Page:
Blumenthal Demands Explanation of Retailers Blocking New Secure Mobile Payment Methods

Questions Retailers’ Decision to Disable Mobile Payment Tools, Despite Significant Advantages to Security and Privacy of Sensitive Financial Information, Decreased Risk of Theft and Fraud

(Hartford, CT) – Today, U.S. Senator Richard Blumenthal (D-Conn.), Ranking Member of the Senate Committee on Commerce, Science, and Transportation’s Subcommittee on Consumer Protections and Data Security, requested answers from the Merchant Customer Exchange (MCX) whose members have blocked use of new mobile payment systems. In a letter to MCX Interim CEO Brian Mooney, Blumenthal requested answers to reports that retailers have chosen to disable their payment systems in order to block new “tokenization” technology that may better protect consumers.

Blumenthal wrote, “I am concerned by reports that some merchants are banding together to deny consumers the option of conducting transactions with this new technology… A few days after the launch of Apple Pay, it was reported that some MCX members disabled their near field communication (NFC) terminals that had been in use for years to accept contactless credit card transactions, apparently in order to block consumers from using digital wallets that depend on the same NFC-enabled terminals. As a direct result, consumers are also being blocked from using more secure payment methods and required to provide potentially sensitive personal information to these merchants.”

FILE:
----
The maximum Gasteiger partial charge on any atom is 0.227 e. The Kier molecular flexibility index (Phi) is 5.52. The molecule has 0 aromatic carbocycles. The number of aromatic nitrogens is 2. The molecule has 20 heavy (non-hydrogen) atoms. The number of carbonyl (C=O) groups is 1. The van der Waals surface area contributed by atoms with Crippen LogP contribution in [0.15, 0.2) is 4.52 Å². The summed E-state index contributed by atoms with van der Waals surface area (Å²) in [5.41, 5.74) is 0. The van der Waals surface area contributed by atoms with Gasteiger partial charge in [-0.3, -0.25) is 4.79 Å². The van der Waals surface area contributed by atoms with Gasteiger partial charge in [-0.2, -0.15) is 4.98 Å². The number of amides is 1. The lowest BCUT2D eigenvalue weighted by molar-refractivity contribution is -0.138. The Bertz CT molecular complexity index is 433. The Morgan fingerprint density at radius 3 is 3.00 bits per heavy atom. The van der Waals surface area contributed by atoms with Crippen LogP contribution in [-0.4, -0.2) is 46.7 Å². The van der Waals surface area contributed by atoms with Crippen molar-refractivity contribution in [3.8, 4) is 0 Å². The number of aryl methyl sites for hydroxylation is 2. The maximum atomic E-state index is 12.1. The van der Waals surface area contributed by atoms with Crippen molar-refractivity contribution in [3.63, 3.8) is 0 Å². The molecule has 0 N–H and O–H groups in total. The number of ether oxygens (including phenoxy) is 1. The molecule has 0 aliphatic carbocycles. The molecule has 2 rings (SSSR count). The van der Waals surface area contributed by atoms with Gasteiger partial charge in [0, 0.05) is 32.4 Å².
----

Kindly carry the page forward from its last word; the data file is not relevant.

“The theft of financial records and personal information undermines consumer confidence and imposes unnecessary costs on consumers, businesses, and the economy. Consumers should not be denied payment options that protect their personal privacy and financial data, and businesses should not act in concert to stifle competition. Payment systems using tokenization have the potential to revolutionize commerce by reducing fraud, increasing privacy and security, and saving money for both consumers and businesses. To realize the many benefits of this new technology, all tokenization systems must be given a fair opportunity to compete.”

Blumenthal requested MCX respond in detail to questions in the letter by August 30, 2015.

Full text of the letter can be viewed here and below:

Dear Mr. Mooney: